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GOP Responds: Help People Rather Than the Government

January 29, 2014
The Intelligencer / Wheeling News-Register

WASHINGTON (AP) - Rep. Cathy McMorris Rodgers on Tuesday offered a kinder, gentler vision of Republicans who are determined to empower Americans, not the government, and close the gap "between where you are and where you want to be."

Tapped to deliver the GOP response to President Barack Obama's State of the Union address, McMorris Rodgers touched on the daily routines of average Americans that overshadow Washington, from kissing children goodnight to preparing for a doctor's visit, and pointed out how she says Obama's policies are making life harder.

The highest-ranking Republican woman in Congress said the GOP believes "in a government that trusts people and doesn't limit where you finish because of where you started. That is what we stand for - for an America that is every bit as compassionate as it is exceptional. Our plan is one that dreams big for everyone and turns its back on no one."

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McMORRIS RODGERS

Noteworthy for a member of the Republican leadership, McMorris Rodgers expressed support for changing the nation's immigration system, though she made no mention of what to do about the estimated 11 million illegal immigrants.

The chairwoman of the House Republican Conference focused on dealing with border security and expanding visas to attract high-tech workers.

McMorris Rodgers said that under the president's economic policies "more Americans stopped looking for a job than found one," and criticized his health care overhaul for leading to canceled insurance coverage and patients unable to see their regular doctors.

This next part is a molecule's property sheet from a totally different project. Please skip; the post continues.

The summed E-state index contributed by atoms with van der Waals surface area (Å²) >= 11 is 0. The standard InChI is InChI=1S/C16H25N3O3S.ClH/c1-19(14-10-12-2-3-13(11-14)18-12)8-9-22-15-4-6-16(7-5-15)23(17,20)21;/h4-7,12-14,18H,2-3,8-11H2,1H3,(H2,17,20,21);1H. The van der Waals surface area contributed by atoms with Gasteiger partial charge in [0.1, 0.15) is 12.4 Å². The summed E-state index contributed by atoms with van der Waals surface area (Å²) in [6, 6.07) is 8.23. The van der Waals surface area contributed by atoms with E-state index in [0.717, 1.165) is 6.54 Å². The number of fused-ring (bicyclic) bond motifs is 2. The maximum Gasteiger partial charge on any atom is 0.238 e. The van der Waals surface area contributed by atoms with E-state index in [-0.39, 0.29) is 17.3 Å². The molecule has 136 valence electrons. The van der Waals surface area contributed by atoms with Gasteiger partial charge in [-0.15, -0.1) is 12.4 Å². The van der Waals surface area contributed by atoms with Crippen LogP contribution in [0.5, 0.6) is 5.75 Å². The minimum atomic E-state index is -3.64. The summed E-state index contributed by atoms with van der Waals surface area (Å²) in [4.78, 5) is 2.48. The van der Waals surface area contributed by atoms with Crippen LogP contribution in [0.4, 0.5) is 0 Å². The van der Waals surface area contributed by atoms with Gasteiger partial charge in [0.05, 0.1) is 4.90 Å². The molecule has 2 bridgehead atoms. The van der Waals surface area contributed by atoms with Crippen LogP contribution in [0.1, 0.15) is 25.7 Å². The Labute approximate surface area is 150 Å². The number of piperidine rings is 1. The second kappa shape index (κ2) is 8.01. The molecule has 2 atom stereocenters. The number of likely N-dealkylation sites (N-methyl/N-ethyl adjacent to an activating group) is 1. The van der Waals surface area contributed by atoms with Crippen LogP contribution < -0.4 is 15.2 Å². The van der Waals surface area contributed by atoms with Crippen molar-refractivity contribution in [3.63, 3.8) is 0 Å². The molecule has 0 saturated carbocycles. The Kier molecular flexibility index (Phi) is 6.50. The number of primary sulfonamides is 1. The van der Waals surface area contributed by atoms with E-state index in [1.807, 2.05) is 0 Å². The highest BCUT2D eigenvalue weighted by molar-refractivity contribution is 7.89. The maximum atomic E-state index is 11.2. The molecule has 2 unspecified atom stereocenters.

"Republicans believe health care choices should be yours, not the government's," said the five-term congresswoman from eastern Washington. "And that whether you're a boy with Down syndrome or a woman with breast cancer, you can find coverage and a doctor who will treat you."

McMorris Rodgers' son, Cole, 6, has Down syndrome, and she co-founded the Congressional Down Syndrome Caucus six years ago to try to raise awareness of the difficulties that children with the syndrome face. The 44-year-old lawmaker delivered her third child just eight weeks ago.

Countering recent Democrat defenses of government, McMorris Rodgers said the mission is "to ensure that we are not bound by where we come from, but empowered by what we can become. That is the gap Republicans are working to close. It's the gap we all face: between where you are and where you want to be."

 
 

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